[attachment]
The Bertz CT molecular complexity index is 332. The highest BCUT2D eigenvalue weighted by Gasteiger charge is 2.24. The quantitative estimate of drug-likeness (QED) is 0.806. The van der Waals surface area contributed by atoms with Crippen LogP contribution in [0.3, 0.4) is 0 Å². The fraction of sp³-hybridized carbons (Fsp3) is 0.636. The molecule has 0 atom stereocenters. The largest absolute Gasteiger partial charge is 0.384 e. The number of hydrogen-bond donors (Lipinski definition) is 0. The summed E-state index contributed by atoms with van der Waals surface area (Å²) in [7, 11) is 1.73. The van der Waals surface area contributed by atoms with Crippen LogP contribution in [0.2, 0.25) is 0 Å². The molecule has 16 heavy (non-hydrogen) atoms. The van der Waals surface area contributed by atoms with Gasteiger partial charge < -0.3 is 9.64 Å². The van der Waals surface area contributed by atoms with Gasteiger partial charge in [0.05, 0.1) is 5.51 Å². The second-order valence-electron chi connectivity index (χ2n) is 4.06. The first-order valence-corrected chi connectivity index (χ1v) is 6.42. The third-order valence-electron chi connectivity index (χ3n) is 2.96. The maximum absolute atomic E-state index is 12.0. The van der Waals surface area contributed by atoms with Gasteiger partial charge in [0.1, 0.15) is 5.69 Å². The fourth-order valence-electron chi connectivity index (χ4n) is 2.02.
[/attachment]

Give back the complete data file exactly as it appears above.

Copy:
The Bertz CT molecular complexity index is 332. The highest BCUT2D eigenvalue weighted by Gasteiger charge is 2.24. The quantitative estimate of drug-likeness (QED) is 0.806. The van der Waals surface area contributed by atoms with Crippen LogP contribution in [0.3, 0.4) is 0 Å². The fraction of sp³-hybridized carbons (Fsp3) is 0.636. The molecule has 0 atom stereocenters. The largest absolute Gasteiger partial charge is 0.384 e. The number of hydrogen-bond donors (Lipinski definition) is 0. The summed E-state index contributed by atoms with van der Waals surface area (Å²) in [7, 11) is 1.73. The van der Waals surface area contributed by atoms with Crippen LogP contribution in [0.2, 0.25) is 0 Å². The molecule has 16 heavy (non-hydrogen) atoms. The van der Waals surface area contributed by atoms with Gasteiger partial charge < -0.3 is 9.64 Å². The van der Waals surface area contributed by atoms with Gasteiger partial charge in [0.05, 0.1) is 5.51 Å². The second-order valence-electron chi connectivity index (χ2n) is 4.06. The first-order valence-corrected chi connectivity index (χ1v) is 6.42. The third-order valence-electron chi connectivity index (χ3n) is 2.96. The maximum absolute atomic E-state index is 12.0. The van der Waals surface area contributed by atoms with Gasteiger partial charge in [0.1, 0.15) is 5.69 Å². The fourth-order valence-electron chi connectivity index (χ4n) is 2.02.